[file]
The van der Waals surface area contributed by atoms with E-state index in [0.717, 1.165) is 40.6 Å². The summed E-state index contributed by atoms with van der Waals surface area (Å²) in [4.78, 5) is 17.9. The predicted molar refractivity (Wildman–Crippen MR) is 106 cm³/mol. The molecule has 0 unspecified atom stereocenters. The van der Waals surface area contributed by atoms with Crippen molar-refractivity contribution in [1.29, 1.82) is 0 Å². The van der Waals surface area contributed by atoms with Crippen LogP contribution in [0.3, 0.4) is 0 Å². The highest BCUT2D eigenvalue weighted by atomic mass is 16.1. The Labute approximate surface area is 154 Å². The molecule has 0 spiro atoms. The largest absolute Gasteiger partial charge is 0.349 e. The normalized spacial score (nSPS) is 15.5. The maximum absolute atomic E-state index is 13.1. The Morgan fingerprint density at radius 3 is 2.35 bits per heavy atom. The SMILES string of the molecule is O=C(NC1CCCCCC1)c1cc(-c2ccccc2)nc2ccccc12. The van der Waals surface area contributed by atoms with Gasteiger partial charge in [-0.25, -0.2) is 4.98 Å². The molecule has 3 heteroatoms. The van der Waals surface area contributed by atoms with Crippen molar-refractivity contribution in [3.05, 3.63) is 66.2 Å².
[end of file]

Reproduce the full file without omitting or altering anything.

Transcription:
The van der Waals surface area contributed by atoms with E-state index in [0.717, 1.165) is 40.6 Å². The summed E-state index contributed by atoms with van der Waals surface area (Å²) in [4.78, 5) is 17.9. The predicted molar refractivity (Wildman–Crippen MR) is 106 cm³/mol. The molecule has 0 unspecified atom stereocenters. The van der Waals surface area contributed by atoms with Crippen molar-refractivity contribution in [1.29, 1.82) is 0 Å². The van der Waals surface area contributed by atoms with Crippen LogP contribution in [0.3, 0.4) is 0 Å². The highest BCUT2D eigenvalue weighted by atomic mass is 16.1. The Labute approximate surface area is 154 Å². The molecule has 0 spiro atoms. The largest absolute Gasteiger partial charge is 0.349 e. The normalized spacial score (nSPS) is 15.5. The maximum absolute atomic E-state index is 13.1. The Morgan fingerprint density at radius 3 is 2.35 bits per heavy atom. The SMILES string of the molecule is O=C(NC1CCCCCC1)c1cc(-c2ccccc2)nc2ccccc12. The van der Waals surface area contributed by atoms with Gasteiger partial charge in [-0.25, -0.2) is 4.98 Å². The molecule has 3 heteroatoms. The van der Waals surface area contributed by atoms with Crippen molar-refractivity contribution in [3.05, 3.63) is 66.2 Å².